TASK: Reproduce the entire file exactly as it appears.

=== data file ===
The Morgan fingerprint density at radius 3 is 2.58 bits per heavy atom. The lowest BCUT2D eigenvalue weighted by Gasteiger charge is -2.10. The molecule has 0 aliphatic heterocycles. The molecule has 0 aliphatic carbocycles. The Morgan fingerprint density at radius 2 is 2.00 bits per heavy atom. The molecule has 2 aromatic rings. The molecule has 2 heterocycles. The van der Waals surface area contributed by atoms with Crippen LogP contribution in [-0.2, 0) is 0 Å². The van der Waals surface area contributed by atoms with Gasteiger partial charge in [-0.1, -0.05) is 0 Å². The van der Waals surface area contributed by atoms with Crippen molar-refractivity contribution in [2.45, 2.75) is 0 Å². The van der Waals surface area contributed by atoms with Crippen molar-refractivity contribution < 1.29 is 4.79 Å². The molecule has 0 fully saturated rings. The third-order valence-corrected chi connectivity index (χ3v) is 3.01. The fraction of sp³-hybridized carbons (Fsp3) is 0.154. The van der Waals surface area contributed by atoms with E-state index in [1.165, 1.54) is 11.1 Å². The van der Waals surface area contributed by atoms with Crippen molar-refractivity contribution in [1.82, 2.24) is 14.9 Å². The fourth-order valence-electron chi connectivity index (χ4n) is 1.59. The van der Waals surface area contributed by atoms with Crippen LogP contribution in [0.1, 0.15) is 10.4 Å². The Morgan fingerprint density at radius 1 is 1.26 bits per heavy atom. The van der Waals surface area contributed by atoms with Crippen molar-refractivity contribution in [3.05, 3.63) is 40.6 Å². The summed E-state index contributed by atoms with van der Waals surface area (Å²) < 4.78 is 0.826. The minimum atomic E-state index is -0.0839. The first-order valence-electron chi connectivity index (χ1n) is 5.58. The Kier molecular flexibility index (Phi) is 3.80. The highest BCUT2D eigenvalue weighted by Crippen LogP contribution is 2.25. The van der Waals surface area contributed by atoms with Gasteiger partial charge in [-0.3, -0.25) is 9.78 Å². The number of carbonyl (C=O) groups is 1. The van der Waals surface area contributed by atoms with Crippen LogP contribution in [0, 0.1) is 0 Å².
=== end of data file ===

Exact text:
The Morgan fingerprint density at radius 3 is 2.58 bits per heavy atom. The lowest BCUT2D eigenvalue weighted by Gasteiger charge is -2.10. The molecule has 0 aliphatic heterocycles. The molecule has 0 aliphatic carbocycles. The Morgan fingerprint density at radius 2 is 2.00 bits per heavy atom. The molecule has 2 aromatic rings. The molecule has 2 heterocycles. The van der Waals surface area contributed by atoms with Crippen LogP contribution in [-0.2, 0) is 0 Å². The van der Waals surface area contributed by atoms with Gasteiger partial charge in [-0.1, -0.05) is 0 Å². The van der Waals surface area contributed by atoms with Crippen molar-refractivity contribution in [2.45, 2.75) is 0 Å². The van der Waals surface area contributed by atoms with Crippen molar-refractivity contribution < 1.29 is 4.79 Å². The molecule has 0 fully saturated rings. The third-order valence-corrected chi connectivity index (χ3v) is 3.01. The fraction of sp³-hybridized carbons (Fsp3) is 0.154. The van der Waals surface area contributed by atoms with E-state index in [1.165, 1.54) is 11.1 Å². The van der Waals surface area contributed by atoms with Crippen molar-refractivity contribution in [1.82, 2.24) is 14.9 Å². The fourth-order valence-electron chi connectivity index (χ4n) is 1.59. The van der Waals surface area contributed by atoms with Crippen LogP contribution in [0.1, 0.15) is 10.4 Å². The Morgan fingerprint density at radius 1 is 1.26 bits per heavy atom. The van der Waals surface area contributed by atoms with Crippen molar-refractivity contribution in [3.05, 3.63) is 40.6 Å². The summed E-state index contributed by atoms with van der Waals surface area (Å²) < 4.78 is 0.826. The minimum atomic E-state index is -0.0839. The first-order valence-electron chi connectivity index (χ1n) is 5.58. The Kier molecular flexibility index (Phi) is 3.80. The highest BCUT2D eigenvalue weighted by Crippen LogP contribution is 2.25. The van der Waals surface area contributed by atoms with Gasteiger partial charge in [-0.3, -0.25) is 9.78 Å². The number of carbonyl (C=O) groups is 1. The van der Waals surface area contributed by atoms with Crippen LogP contribution in [0, 0.1) is 0 Å².